12  CDC’s Task Force on Community Preventive Services recommends limits on alcohol outlet density “on the basis of sufficient evidence of a positive association between outlet density and excessive alcohol consumption and related harms.”  Task Force also recommends maintaining limits on days and hours of sale. More outlets: Increase heavy and frequent drinking. Increase violence and assaults. Increase underage drinking. Strain enforcement resources.

13  Several states ban alcohol energy drinks.  Some also ban very high proof products (190) or have special purchase procedures.  Many states require higher alcohol content products to be sold only in liquor stores.

14  Advertising rules  Wholesale uniform prices  Bans on volume discounts and coupons  Happy hour rules  Limits on drink “specials”

15  Excise tax and sales taxes.  Tax collection done by wholesalers and saves money.  License fees.  Special event or extra-privilege fees.

16  Most Americans don’t drink or drink quite rarely. (CDC survey)  Only about 20% drink enough to be weekly customers.  Surveys show Americans are satisfied with the number of alcohol outlets.  87% of consumers said they are satisfied with the variety of alcohol offered in their communities. (Center for Alcohol Policy national survey)

17 Courts and other public officials sometimes don’t think our regulations work… or fail to understand the need for a system which uses multiple measures of control: “The court found no “persuasive evidence that the purpose of any of the challenged restraints was to promote temperance by raising average beer and wine prices.” And, the state “could readily achieve that goal in a manner that does not run afoul of the Sherman Act. Most obviously the State could adopt higher excise taxes.” US District Court, Costco v. Hoen

18  Few policy-makers understand or value many of our alcohol regulations.  Media makes fun of “antiquated” regulations or suggests we do not need a “nanny state.”  Poor quality “studies” claim deregulation will create hundreds of jobs and greatly increase government revenue.  National big box grocery chains want to sell all forms of alcohol with little or no regulation.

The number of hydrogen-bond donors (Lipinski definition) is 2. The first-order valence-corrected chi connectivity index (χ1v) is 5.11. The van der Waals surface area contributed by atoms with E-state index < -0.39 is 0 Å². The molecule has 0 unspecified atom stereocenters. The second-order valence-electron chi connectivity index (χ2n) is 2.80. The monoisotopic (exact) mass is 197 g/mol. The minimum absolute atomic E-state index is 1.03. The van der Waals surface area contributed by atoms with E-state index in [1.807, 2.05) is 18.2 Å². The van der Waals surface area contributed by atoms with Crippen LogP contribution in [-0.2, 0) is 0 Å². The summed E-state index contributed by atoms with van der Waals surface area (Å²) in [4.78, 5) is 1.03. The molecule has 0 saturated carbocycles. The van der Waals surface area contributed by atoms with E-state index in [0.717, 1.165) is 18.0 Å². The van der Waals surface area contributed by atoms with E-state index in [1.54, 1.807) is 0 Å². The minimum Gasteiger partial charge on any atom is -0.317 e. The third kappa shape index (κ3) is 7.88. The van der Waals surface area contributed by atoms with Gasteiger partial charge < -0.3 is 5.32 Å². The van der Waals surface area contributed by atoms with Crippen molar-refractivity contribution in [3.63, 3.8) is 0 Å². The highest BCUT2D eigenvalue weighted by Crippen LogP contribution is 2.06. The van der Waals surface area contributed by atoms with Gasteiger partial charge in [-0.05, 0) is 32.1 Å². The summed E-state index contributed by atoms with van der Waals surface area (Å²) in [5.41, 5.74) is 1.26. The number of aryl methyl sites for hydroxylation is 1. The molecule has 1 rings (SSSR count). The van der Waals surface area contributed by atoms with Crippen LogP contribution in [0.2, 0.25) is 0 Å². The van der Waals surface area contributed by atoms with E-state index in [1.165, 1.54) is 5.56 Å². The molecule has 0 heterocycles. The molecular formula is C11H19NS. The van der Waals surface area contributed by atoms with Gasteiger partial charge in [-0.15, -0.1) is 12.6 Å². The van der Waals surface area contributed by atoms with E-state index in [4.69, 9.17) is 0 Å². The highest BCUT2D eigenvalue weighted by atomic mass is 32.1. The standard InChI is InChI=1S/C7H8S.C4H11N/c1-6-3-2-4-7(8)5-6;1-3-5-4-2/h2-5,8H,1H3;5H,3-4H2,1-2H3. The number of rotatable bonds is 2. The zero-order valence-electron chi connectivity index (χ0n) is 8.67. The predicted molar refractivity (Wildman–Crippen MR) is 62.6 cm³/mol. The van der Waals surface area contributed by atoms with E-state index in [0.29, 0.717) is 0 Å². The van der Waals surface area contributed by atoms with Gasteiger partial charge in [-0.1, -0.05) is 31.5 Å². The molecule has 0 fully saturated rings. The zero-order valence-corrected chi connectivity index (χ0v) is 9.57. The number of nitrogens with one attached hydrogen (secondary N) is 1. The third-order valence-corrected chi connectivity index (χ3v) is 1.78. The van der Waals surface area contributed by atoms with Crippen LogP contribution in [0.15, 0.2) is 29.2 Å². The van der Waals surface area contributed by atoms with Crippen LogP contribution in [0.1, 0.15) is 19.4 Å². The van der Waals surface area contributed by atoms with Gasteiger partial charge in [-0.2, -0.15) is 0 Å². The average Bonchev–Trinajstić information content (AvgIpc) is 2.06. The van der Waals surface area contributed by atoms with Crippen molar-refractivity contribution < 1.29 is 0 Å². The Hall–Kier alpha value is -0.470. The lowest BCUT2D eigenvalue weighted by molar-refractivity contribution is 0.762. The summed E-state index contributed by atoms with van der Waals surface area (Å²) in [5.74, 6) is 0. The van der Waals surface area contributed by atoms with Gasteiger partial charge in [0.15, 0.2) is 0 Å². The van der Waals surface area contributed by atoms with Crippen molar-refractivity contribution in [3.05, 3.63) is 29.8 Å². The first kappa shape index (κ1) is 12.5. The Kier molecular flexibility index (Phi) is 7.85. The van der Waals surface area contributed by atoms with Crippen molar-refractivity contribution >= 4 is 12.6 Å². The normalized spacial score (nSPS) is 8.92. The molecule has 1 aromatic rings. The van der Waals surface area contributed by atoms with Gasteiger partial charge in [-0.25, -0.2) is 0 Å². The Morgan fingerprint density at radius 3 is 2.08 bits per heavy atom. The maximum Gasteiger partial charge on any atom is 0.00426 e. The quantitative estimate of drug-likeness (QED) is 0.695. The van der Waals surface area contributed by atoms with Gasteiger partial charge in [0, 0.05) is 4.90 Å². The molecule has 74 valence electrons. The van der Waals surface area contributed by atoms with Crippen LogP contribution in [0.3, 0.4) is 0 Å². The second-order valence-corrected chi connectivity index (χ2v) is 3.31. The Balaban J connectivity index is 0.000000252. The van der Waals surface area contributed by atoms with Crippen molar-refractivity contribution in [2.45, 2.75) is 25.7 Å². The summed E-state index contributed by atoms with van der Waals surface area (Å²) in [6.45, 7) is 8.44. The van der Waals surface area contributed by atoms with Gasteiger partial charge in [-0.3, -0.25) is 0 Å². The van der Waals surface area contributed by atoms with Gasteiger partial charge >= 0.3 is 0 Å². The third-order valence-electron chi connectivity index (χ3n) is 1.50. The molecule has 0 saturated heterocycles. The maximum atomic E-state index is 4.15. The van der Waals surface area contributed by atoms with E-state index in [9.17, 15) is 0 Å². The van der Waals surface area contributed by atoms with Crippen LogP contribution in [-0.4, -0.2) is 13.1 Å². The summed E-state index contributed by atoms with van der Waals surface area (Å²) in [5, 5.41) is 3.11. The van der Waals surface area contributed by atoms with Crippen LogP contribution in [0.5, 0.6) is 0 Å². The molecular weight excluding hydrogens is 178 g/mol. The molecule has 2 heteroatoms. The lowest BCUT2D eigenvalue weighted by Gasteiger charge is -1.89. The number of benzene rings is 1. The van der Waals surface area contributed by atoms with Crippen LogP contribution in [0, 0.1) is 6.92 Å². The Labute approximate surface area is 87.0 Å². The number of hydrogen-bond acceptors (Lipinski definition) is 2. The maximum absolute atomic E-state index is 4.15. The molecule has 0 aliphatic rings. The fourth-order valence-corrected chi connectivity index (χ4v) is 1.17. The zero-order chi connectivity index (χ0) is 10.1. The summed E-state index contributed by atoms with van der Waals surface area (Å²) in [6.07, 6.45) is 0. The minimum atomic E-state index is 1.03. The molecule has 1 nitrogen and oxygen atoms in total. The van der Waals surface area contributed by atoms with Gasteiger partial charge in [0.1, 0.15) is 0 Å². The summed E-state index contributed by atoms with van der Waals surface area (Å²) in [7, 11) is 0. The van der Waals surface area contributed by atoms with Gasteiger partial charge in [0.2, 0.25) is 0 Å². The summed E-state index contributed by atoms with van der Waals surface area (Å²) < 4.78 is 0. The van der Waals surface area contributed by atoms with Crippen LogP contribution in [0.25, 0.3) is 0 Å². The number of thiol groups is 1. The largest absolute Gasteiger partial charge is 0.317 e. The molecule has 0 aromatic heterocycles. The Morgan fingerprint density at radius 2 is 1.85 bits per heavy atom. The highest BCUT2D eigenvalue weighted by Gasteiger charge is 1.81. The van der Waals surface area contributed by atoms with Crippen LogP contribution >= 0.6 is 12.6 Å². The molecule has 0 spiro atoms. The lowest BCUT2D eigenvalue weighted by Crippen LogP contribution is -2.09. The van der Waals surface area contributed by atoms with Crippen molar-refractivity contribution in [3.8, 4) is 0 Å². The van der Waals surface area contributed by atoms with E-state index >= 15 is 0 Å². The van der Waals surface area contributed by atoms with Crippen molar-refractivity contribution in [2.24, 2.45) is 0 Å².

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20  This isn’t Russia. Democracies require slow deliberation for wise decision-making. (In contrast, Russia solved problems with casinos in 2009 by closing all of them at one time.)  The UK has been attempting to “re- regulate” for many years…but problems fester as regulation remains weak while they deliberate.  Industry has considerable power while public health is often silent due to grant prohibitions on “lobbying”.. ”  It pays to be very careful when considering deregulation as it will be difficult to revert back.

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22  “2012 Issue Briefs for States, Brief Explanations of Common Regulatory Issues Facing State and Local Communities,”  “Alcohol Outlet Density and Public Health”, Alcohol Justice (formerly The Marin Institute):  “Alcohol Policy Research & Alcoholic Beverage Control Systems: An Annotated Bibliography & Review,” NABCA, National Alcohol Beverage Control Association.  “Preventing Excessive Alcohol Consumption,” Guide to Community Preventive Services,  “The Dangers of Alcohol Deregulation: The United Kingdom Experience: 2012 Update,” Pamela S. Erickson,  “The High Price of Cheap Alcohol,” Pamela S. Erickson,  Toward Liquor Control, Raymond B. Fosdick and Albert L. Scott, Center for Alcohol Policy,  “What are the most effective and cost-effective interventions in alcohol control?” World Health Organization, February 2004  “Today’s alcohol demands a closer look,” National Alcohol Beverage Control Association,

23 Website Highlights:  Monthly newsletter, educational pieces, PowerPoint presentations from conferences. (These are free!)  Recent updated report on UK, “The Dangers of Alcohol Deregulation: the United Kingdom Experience, 2012 Update” can be downloaded from website.  Issue Briefs for 2012 has simple explanations of alcohol regulatory issues as well as citations for research and more information.